Angad Singh
Angad Singh training for the Brighton Marathon in his WW1 outfit (the gun will be discarded for the event).Raj Gedhu

In amongst the assorted Batmen, Pink Panthers and Wonder Women running this weekend's Brighton marathon, there will be one very unusual sight: a First World War Sikh soldier, running in full battle uniform.

The man wearing the garb of the prestigious 15th Ludhiana Sikh regiment will be 27-year-old London Angad Singh, a volunteer with the UK Punjab Heritage Association (UKPHA). Running 26 miles in full battle dress will be stifling in the extreme, but Singh has decided to put his endurance to the test in honor of men like Manta Singh, who rescued an English comrade in a wheelbarrow during the battle of Nueve-Chapelle.

Indian soldiers played a significant role in the Great War on the Western Front. At the breakout of hostilities in 1914, Sikhs formed 20% of the British Indian Army, comprising a vital element of the Empire's military capability.

Singh's inspiration came following a visit to a UKPHA exhibition in the summer of 2011 (entitled The Golden Temple of Amritsar: Reflections of the Past) and reading books on Sikh military tradition. Through his volunteer work, he subsequently discovered a close connection with the Great War. A Sikh soldier from his ancestral village in India had fought and died in the Gallipoli Campaign.

"Jivan Singh, from the Malay State Guides, would have been a contemporary of my great grandfather," says Singh. "This exciting find stirred a much bigger, and more personal interest in WW1 history." He is one of a growing number of volunteers raising the profile of the community's historic contribution to the British Army, especially the world wars.

As with most endurance athletes his training has had to be focused and incorporated into his daily routine. He has clocked 1,000 km since the start of his programme six months ago, covering 50-60 km a week, in preparation for racing in an authentic turban, leg putties and an ammo belt (Singh has made a couple of concessions, eschewing the period rifle and swapping WW1 boots for running trainers).

Singh, who has run half-marathons in the past, describes the challenge this coming weekend as his "most ambitious run to a date." But he hopes to raise awareness of a proud military tradition.

Anglo-Sikh military heritage stems back to a bygone era when the war cry 'Bole So Nihal, Sat Sri Akal' ('victory belongs to those who recite the name of God with a true heart') sent fear into enemy lines, be it when Sikh sepoys rescued besieged Englishmen during the Mutiny of 1857, or later in the tumultuous battlefields of the Afghan frontier. During the Siege of Malakand in 1897, a young Churchill famously saved an injured Sikh shot by Pashtun tribesman.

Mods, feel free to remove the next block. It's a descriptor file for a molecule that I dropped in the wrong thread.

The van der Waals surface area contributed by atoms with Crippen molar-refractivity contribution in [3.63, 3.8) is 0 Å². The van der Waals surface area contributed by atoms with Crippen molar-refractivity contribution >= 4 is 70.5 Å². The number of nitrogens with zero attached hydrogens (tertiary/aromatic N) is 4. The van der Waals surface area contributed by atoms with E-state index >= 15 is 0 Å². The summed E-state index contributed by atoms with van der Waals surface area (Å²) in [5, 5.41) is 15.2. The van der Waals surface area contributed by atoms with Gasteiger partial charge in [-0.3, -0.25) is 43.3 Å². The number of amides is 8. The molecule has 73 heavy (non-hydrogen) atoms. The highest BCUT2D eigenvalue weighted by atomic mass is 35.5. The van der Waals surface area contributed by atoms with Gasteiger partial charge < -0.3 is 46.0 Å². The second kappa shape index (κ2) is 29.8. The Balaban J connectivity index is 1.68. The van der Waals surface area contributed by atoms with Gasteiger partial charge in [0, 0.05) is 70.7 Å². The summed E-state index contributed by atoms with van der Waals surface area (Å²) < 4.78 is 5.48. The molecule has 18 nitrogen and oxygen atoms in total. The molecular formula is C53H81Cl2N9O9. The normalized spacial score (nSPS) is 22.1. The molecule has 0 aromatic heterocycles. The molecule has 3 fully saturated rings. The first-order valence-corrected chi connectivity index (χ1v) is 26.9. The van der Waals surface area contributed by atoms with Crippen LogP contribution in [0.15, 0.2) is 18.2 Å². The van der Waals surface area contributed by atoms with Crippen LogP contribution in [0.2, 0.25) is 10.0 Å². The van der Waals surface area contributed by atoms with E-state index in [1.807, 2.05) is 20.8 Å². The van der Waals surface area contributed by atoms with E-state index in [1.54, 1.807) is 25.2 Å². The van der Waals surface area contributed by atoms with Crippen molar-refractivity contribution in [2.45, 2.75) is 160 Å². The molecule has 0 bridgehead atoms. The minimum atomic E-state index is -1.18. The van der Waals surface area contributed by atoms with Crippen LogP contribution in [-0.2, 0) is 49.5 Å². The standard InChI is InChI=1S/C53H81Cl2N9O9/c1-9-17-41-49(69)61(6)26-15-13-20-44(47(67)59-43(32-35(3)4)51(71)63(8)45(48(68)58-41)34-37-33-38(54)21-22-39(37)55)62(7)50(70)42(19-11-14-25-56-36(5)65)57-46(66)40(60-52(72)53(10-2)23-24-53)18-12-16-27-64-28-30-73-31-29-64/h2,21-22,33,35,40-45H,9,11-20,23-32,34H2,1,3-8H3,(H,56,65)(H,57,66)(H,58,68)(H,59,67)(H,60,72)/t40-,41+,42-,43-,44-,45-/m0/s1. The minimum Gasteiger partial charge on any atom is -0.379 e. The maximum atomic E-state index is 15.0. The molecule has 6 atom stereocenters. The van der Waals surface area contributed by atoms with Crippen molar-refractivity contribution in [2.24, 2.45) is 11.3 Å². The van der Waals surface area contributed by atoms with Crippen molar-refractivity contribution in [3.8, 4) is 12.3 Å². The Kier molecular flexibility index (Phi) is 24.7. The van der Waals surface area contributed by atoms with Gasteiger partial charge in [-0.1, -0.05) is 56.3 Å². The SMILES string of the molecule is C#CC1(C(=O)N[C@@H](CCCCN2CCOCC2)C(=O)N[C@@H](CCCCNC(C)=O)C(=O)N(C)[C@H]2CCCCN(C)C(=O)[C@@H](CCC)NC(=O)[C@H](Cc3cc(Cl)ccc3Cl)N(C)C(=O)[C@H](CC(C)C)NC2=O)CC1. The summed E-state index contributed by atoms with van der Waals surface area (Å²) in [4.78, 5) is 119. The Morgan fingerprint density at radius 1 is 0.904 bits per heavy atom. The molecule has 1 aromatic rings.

WW1 Sikh Memorial
A memorial to the Sikhs who fell in World War One.Raj Gedhu

Turban-wearing Sikhs became a familiar feature in the ranks of the British Army, especially during the Great War. From the battlefields of the Somme to Gallipoli, through to the deserts of the Middle East and Africa, Sikh soldiers served alongside Allied forces in the many theatres of war.

So far Mr. Singh has raised £6,909.41 and is aiming to reach a total of £10,000 for the UKPHA. Monies raised will go towards the Empire, Faith & War project, which is part funded by the Heritage Lottery Fund.

The project follows on from an exhibition last summer at the School of Oriental & African Studies in London. It aims to provide educational materials for schools in line with the national curriculum, a documentary film, a commemorative publication and a database of stories - all available for free. The association intends to create a repository of a thousand stories of Sikh soldiers from the Great War, through public engagement - via an initiative they describe as 'Citizen Historians.'

Amandeep Madra, author and founder member of the UKPHA, told me: "We knew that family recollections and memories of 100 years ago are close to being lost. It seemed like the ideal time to work on capturing those stories before they're gone forever."

Madra and his colleagues are determined to keep the memory of the Sikh contributions alive; he describes it as an "untold story."

Whatever the weather this weekend, Singh won't be the only one running in memory of Sikh soldiers. The 'Empire, Faith & War' team has recently expanded with the addition of Paul Sinton-Hewitt CBE the founder of the Parkrun movement, who will be running alongside his wife Joanne. They will be participating in the 10k run which precedes the marathon. Other volunteers like Satnam Singh, a member of the Datchet Dashers running club, will also be joining the team to run his first marathon.

I'll end with a heartfelt message posted anonymously by a generous donor on (Angad) Singh's JustGiving page. His efforts are clearly appreciated across Britain and beyond.

'Proud of you & your personal stand. You honor the soldiers who had no choice in WW1/WW2 other than to express Sikh values of courage, duty, loyalty, compassion & brotherhood. I salute you.'

Hardeep Singh is a freelance journalist and tweets @singhtwo2.